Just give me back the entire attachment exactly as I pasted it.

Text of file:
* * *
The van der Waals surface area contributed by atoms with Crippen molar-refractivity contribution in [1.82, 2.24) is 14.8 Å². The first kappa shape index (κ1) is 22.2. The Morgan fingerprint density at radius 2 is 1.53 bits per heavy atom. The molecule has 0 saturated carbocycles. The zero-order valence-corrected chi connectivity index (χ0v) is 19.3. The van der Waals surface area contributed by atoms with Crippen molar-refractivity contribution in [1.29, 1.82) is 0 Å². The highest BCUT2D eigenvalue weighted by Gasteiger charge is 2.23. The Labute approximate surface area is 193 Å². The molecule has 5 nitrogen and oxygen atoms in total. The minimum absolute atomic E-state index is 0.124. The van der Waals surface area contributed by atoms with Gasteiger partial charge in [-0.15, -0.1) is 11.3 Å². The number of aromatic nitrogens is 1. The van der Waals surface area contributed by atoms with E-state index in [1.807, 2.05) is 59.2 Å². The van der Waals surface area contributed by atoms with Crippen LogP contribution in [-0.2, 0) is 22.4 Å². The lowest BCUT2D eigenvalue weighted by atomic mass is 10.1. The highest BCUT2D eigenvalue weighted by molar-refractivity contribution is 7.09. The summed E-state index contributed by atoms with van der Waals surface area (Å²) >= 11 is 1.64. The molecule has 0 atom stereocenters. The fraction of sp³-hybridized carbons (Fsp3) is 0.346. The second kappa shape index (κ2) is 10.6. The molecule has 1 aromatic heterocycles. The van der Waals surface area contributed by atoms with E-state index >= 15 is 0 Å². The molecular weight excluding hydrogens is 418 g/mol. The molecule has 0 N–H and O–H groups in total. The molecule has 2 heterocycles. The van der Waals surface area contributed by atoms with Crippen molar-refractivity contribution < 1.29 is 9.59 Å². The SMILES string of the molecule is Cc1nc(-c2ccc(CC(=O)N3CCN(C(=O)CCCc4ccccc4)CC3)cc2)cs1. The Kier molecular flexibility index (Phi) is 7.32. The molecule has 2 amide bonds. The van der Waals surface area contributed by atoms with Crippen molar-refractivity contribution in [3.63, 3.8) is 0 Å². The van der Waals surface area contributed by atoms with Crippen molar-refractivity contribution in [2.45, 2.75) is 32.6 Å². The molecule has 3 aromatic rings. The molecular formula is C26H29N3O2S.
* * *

The van der Waals surface area contributed by atoms with Crippen molar-refractivity contribution in [1.82, 2.24) is 14.8 Å². The first kappa shape index (κ1) is 22.2. The Morgan fingerprint density at radius 2 is 1.53 bits per heavy atom. The molecule has 0 saturated carbocycles. The zero-order valence-corrected chi connectivity index (χ0v) is 19.3. The van der Waals surface area contributed by atoms with Crippen molar-refractivity contribution in [1.29, 1.82) is 0 Å². The highest BCUT2D eigenvalue weighted by Gasteiger charge is 2.23. The Labute approximate surface area is 193 Å². The molecule has 5 nitrogen and oxygen atoms in total. The minimum absolute atomic E-state index is 0.124. The van der Waals surface area contributed by atoms with Gasteiger partial charge in [-0.15, -0.1) is 11.3 Å². The number of aromatic nitrogens is 1. The van der Waals surface area contributed by atoms with E-state index in [1.807, 2.05) is 59.2 Å². The van der Waals surface area contributed by atoms with Crippen LogP contribution in [-0.2, 0) is 22.4 Å². The lowest BCUT2D eigenvalue weighted by atomic mass is 10.1. The highest BCUT2D eigenvalue weighted by molar-refractivity contribution is 7.09. The summed E-state index contributed by atoms with van der Waals surface area (Å²) >= 11 is 1.64. The molecule has 0 atom stereocenters. The fraction of sp³-hybridized carbons (Fsp3) is 0.346. The second kappa shape index (κ2) is 10.6. The molecule has 1 aromatic heterocycles. The van der Waals surface area contributed by atoms with E-state index >= 15 is 0 Å². The molecular weight excluding hydrogens is 418 g/mol. The molecule has 0 N–H and O–H groups in total. The molecule has 2 heterocycles. The van der Waals surface area contributed by atoms with Crippen molar-refractivity contribution < 1.29 is 9.59 Å². The SMILES string of the molecule is Cc1nc(-c2ccc(CC(=O)N3CCN(C(=O)CCCc4ccccc4)CC3)cc2)cs1. The Kier molecular flexibility index (Phi) is 7.32. The molecule has 2 amide bonds. The van der Waals surface area contributed by atoms with Crippen molar-refractivity contribution in [3.63, 3.8) is 0 Å². The van der Waals surface area contributed by atoms with Crippen molar-refractivity contribution in [2.45, 2.75) is 32.6 Å². The molecule has 3 aromatic rings. The molecular formula is C26H29N3O2S.